In a Coq au Vin!
There are many traditional variations on coq au vin in France - in the Jura they add Morels; the Alsatian version is bound at the last minute by egg yolks and cream. In Provence they add tomatoes, black olives and red peppers. In Flanders, they add beer. All this at least, says the cookbook. This isn't the most bacon-intensive dish, but it's in there, and it has seats next to some of my other life-long friends: onions and mushrooms.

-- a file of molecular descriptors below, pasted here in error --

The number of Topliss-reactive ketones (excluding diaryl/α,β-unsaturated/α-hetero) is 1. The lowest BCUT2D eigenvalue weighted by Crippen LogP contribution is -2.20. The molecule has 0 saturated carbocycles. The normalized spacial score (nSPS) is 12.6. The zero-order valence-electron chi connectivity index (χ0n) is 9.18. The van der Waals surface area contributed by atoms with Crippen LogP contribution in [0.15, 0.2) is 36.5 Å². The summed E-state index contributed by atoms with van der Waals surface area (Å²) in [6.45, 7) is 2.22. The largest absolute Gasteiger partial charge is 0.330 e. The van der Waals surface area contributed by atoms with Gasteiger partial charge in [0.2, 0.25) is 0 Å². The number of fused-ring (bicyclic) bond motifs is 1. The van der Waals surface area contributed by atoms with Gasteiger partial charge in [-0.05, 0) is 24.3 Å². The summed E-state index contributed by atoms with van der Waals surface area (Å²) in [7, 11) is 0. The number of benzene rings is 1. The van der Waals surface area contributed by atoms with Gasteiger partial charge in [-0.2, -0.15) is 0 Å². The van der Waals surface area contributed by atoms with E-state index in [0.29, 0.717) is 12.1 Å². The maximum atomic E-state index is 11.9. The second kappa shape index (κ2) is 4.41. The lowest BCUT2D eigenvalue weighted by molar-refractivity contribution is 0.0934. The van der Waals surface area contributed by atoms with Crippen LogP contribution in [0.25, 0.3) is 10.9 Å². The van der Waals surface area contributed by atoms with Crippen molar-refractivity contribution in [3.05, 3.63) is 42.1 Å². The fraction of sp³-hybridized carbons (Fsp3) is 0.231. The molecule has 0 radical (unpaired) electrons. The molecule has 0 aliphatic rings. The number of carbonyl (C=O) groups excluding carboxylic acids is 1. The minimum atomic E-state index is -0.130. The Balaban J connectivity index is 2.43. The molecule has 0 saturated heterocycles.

Here we are looking down the deep well of the pot. Who's that down there? Why it's simmering bacon!
No proper French restaurant would present a plate like this, I admit. Looks a little pasty from here. But Frankly, most things that aren't deep fried, served from a cart, carved from a rotisserie, or grilled like an Arab in Gitmo look a little pasty to me. But trust me, that bacon was fully cooked before it went in to the stew. And the longer this stuff sits, the tastier it gets. A few days later and it was just about right. And it smells up the house something great.